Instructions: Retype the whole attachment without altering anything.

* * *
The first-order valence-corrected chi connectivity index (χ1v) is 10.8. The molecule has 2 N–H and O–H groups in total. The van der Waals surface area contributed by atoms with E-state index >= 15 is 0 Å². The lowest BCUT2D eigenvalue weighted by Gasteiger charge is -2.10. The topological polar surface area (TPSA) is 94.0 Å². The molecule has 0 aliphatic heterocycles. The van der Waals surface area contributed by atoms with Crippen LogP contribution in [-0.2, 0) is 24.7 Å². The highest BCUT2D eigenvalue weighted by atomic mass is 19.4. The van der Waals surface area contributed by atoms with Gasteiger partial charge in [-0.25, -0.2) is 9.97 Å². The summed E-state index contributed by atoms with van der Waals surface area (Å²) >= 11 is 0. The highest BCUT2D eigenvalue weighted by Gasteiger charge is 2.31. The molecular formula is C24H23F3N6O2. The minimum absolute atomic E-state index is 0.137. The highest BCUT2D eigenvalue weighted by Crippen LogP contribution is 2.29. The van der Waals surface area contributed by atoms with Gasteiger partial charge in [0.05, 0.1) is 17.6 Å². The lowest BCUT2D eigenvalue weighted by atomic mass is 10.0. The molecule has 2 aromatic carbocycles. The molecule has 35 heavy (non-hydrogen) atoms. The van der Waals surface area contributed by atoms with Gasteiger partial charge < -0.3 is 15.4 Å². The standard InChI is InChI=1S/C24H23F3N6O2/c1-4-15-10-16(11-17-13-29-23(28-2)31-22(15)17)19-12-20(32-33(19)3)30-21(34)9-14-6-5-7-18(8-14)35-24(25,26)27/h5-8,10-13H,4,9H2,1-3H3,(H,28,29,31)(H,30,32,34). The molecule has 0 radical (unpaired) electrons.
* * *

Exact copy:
The first-order valence-corrected chi connectivity index (χ1v) is 10.8. The molecule has 2 N–H and O–H groups in total. The van der Waals surface area contributed by atoms with E-state index >= 15 is 0 Å². The lowest BCUT2D eigenvalue weighted by Gasteiger charge is -2.10. The topological polar surface area (TPSA) is 94.0 Å². The molecule has 0 aliphatic heterocycles. The van der Waals surface area contributed by atoms with Crippen LogP contribution in [-0.2, 0) is 24.7 Å². The highest BCUT2D eigenvalue weighted by atomic mass is 19.4. The van der Waals surface area contributed by atoms with Gasteiger partial charge in [-0.25, -0.2) is 9.97 Å². The summed E-state index contributed by atoms with van der Waals surface area (Å²) >= 11 is 0. The highest BCUT2D eigenvalue weighted by Gasteiger charge is 2.31. The molecular formula is C24H23F3N6O2. The minimum absolute atomic E-state index is 0.137. The highest BCUT2D eigenvalue weighted by Crippen LogP contribution is 2.29. The van der Waals surface area contributed by atoms with Gasteiger partial charge in [0.05, 0.1) is 17.6 Å². The lowest BCUT2D eigenvalue weighted by atomic mass is 10.0. The molecule has 2 aromatic carbocycles. The molecule has 35 heavy (non-hydrogen) atoms. The van der Waals surface area contributed by atoms with Gasteiger partial charge < -0.3 is 15.4 Å². The standard InChI is InChI=1S/C24H23F3N6O2/c1-4-15-10-16(11-17-13-29-23(28-2)31-22(15)17)19-12-20(32-33(19)3)30-21(34)9-14-6-5-7-18(8-14)35-24(25,26)27/h5-8,10-13H,4,9H2,1-3H3,(H,28,29,31)(H,30,32,34). The molecule has 0 radical (unpaired) electrons.